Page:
How to Write Slogans That Move! (Better than "a better deal!")
by Susan C. Strong
When they aren't reacting to Trump's latest outrage, people are talking about the Democrats' horrible new slogan, "a better deal." Winning the '18 election for a better House is one of the most important ways we can fight back. For that the Democrats need a much better slogan. Even "Get a better deal--go Blue in '18" would be a vast improvement! Why? Because it has a verb, even two, and is a complete thought. (Think about "Make America great again!" I know you don't want to, but we must.) It has a verb, a complete sentence, it's speaking American to the max, it's aspirational, it speaks to those in pain or at least upset, and it's a match for their values!) These are just a few of the criteria that a proposed slogan ought to meet and pass. Read on for more clues to help you create "American truth bites" that will go viral.
Since it's only July of 2017 I trust the Dems are not serious about this slogan, despite the fact that it is the current name of their new platform. This is a feeler, and folks are telling them how they feel, that's for sure. This slogan sinks to Trump's own personal level--it's about "deals." Now I know that we'd had FDR's New Deal, Truman's Fair Deal, and so on, but the word "deal" has just become radioactive. It's association with Trump has spoiled it. We've got new suspicions about "deals" these days. Trump's own campaign slogan didn't even go there, probably because he had high-powered wordsmith advice. We on the left need to be offering the American people something bigger, brighter, and more moral. (Many complaining about the Dems' new slogan say it sounds like they are selling used cars.) As George Lakoff never tires of saying, American politics is about moral visions! Yes, and it's about economics too-- a moral economics that's fair, honest, and innovative.
No, I'm not going to say right now exactly what a substitute Democratic slogan should be. But below you can find the Metaphor Project's criteria for a slogan that has "legs." (These are also on our website at www.metaphorproject.org, under the Tools link.)
Now maybe you are asking yourself "how do I even get to the point of having something to test with all of these criteria?" Go to our site and look at the American Framing Steps, and the two main resources we use with that message builder, the American Story Elements, and American Metaphor Categories. There are also other very useful items under the Tools menu too: American Change Language, American Breakthrough Language, and Red,Blue,and Purple. Somewhere in those resources you might find just the right catch phrase, everyday political metaphor, or image you can tweak for today's needs. (Just reading through these lists might jog your memory re others.) Remember, everything now has to be short, fast, and powerful enough to evoke a familiar, ideal, American identity story. Even "new stories" need at least one familiar element in order to stick in people's minds. "Community rights" is a good example.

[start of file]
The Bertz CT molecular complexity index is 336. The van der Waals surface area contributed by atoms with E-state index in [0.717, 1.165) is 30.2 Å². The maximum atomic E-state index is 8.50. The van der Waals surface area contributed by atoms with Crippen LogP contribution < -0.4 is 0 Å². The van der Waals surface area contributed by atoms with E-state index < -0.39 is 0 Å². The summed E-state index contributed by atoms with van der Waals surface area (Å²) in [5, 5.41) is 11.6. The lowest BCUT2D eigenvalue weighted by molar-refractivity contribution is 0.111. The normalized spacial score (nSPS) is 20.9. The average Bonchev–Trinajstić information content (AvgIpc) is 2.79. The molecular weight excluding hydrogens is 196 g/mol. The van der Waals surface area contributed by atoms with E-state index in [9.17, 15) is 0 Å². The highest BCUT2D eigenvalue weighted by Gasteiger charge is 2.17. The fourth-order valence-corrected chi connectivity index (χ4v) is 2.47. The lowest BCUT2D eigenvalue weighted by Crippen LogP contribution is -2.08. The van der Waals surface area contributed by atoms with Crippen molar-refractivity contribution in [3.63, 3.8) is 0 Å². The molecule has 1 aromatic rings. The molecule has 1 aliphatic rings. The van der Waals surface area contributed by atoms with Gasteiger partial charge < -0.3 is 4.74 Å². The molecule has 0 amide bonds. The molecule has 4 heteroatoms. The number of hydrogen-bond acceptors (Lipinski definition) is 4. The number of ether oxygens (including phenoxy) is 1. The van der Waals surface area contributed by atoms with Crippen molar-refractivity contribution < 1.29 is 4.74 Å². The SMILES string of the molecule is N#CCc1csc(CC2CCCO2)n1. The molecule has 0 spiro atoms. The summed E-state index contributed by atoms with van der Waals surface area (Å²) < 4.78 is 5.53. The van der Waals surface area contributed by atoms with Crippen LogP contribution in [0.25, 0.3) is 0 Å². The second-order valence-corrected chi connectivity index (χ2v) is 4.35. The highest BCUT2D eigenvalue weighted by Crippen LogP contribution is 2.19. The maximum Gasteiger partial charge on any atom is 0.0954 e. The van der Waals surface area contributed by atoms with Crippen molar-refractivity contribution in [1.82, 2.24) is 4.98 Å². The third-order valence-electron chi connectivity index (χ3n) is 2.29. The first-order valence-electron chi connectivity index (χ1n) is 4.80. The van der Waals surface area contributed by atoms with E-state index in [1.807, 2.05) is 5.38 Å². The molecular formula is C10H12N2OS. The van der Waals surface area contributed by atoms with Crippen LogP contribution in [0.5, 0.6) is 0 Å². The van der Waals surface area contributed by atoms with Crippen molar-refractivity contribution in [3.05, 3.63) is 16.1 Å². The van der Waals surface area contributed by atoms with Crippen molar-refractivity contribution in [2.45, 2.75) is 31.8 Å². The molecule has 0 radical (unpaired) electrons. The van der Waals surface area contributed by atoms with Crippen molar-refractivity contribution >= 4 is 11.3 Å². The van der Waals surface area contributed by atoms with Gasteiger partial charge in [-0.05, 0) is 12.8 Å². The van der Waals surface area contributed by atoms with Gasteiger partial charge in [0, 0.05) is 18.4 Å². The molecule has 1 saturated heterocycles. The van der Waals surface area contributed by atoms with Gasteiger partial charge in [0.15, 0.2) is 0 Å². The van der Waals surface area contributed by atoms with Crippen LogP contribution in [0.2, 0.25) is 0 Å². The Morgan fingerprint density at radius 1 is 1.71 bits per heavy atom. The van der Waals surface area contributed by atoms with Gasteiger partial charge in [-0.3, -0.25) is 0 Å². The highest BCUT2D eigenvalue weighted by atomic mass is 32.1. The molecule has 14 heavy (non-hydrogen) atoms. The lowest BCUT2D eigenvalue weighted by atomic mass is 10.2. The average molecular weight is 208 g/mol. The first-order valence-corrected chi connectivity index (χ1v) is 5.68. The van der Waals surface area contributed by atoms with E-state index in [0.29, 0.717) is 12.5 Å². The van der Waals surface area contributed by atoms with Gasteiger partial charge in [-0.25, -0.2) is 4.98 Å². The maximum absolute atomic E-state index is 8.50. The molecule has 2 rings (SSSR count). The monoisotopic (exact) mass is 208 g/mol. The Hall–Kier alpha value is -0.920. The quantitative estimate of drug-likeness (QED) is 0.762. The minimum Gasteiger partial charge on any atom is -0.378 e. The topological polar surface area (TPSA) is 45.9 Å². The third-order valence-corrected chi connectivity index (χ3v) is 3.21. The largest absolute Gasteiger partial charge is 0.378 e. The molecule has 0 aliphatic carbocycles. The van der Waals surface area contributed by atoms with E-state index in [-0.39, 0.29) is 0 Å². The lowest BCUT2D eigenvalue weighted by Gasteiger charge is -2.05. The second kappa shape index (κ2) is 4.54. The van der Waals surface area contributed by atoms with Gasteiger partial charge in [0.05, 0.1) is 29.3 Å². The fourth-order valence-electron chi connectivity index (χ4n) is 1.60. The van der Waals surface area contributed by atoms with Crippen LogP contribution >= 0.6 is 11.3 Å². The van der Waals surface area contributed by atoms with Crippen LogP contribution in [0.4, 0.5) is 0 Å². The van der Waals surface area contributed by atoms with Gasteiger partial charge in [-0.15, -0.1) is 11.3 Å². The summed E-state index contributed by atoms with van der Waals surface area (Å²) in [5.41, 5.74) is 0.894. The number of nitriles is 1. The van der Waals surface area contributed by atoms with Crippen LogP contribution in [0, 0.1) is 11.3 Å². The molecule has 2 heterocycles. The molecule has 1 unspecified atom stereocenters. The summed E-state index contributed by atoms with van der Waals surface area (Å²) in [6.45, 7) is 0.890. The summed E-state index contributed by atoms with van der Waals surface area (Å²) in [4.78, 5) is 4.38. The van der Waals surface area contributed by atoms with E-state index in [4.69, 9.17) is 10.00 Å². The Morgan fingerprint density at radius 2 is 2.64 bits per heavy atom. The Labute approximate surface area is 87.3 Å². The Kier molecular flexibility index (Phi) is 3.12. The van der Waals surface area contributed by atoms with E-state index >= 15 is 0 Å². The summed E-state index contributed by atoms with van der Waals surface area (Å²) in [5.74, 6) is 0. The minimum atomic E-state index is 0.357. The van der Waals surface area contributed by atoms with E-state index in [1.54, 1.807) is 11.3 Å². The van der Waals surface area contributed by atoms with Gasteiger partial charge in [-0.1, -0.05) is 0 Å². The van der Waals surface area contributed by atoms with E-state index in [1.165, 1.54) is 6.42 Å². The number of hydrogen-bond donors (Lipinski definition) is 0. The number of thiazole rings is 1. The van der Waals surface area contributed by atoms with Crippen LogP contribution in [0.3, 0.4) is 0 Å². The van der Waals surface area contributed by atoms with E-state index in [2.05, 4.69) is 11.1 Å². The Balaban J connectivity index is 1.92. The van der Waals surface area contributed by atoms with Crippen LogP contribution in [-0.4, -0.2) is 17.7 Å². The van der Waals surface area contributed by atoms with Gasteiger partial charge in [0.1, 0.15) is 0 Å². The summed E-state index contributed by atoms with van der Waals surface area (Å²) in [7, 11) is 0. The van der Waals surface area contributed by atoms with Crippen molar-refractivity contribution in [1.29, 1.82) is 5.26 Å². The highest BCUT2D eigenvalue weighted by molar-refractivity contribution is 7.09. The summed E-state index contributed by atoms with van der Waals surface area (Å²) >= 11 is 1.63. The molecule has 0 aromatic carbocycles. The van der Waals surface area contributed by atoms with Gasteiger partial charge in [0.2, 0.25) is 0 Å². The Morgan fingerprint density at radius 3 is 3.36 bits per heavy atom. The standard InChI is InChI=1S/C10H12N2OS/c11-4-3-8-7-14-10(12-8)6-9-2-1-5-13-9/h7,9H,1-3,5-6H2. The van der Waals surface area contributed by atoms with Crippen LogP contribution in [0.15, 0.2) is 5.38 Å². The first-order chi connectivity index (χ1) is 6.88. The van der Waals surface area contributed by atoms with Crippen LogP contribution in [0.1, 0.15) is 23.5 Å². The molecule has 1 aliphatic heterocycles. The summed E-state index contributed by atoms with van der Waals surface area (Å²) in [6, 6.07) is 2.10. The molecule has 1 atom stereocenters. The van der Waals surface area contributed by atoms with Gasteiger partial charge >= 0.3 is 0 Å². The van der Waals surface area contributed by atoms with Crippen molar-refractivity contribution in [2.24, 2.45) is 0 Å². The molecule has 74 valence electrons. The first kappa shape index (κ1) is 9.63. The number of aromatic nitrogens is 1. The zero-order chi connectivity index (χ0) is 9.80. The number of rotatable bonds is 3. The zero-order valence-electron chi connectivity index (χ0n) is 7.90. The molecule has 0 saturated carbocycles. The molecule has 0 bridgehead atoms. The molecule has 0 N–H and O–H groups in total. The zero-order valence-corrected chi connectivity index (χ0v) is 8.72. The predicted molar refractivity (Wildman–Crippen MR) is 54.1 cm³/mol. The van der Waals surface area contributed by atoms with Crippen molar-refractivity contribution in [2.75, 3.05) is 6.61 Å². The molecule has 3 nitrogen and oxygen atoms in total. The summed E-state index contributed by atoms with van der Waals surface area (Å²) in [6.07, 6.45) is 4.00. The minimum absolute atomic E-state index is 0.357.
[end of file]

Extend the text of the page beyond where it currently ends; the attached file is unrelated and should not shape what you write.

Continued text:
Now for the Metaphor Project's specific suggestions for testing slogan possibilities:
The Metaphor Project's eight main criteria below use some ideas and language drawn from the world of advertising, because advertisers were among the first to do serious research on what actually works to persuade people in modern communications media, starting during the Second World War. The GOP has long used this research and its modern updates in campaigns. It is high time that people of good will learned to use these ideas for the common good. If your funds permit, follow up on using these criteria by testing your results via polls, focus groups or other common surveying tools, formal or informal.
- Which of your creations might really be able to go viral? Be honest with yourself.
- Which ones are broadly accessible now? How do you know?
- Are they fresh new combinations, surprising tweaks of the familiar, or just the right conventional phrase or metaphor for the moment?
- Are they concrete, not
abstract? Do they create a new category, the way
"marriage equality" did?
- Do they suggest a story or draw a picture favorable to your cause? Are they self-explanatory? Do they evoke core American moral values?
- Do they make use of a comparison to something familiar to most people?
- Do they point to what causes the problem? Do they suggest a solution to the problem? Do the negative ones imply a potentially empowering positive story? (Example: 'Treaty trap' implies that one could also get out of it, go around it, warn people of it, spring it, stay out of it, prevent damage.)
- Do they have rhythm and do they 'jingle?' Say them aloud to check. Even words on a page or bumper sticker are heard in the head. This is a vital criterion today. See Leslie Savan's study of 'pop speak,' Slam Dunks and No Brainers, listed in American Studies in our Selected Sources and Links.
NOW THINK TWICE:
- Do your results really pass the audience accessibility test?
- Do they have broad audience appeal right now?
- Who might they offend?
- Is it worth it?
And here are some more tests to think about now, also on our site under Tools: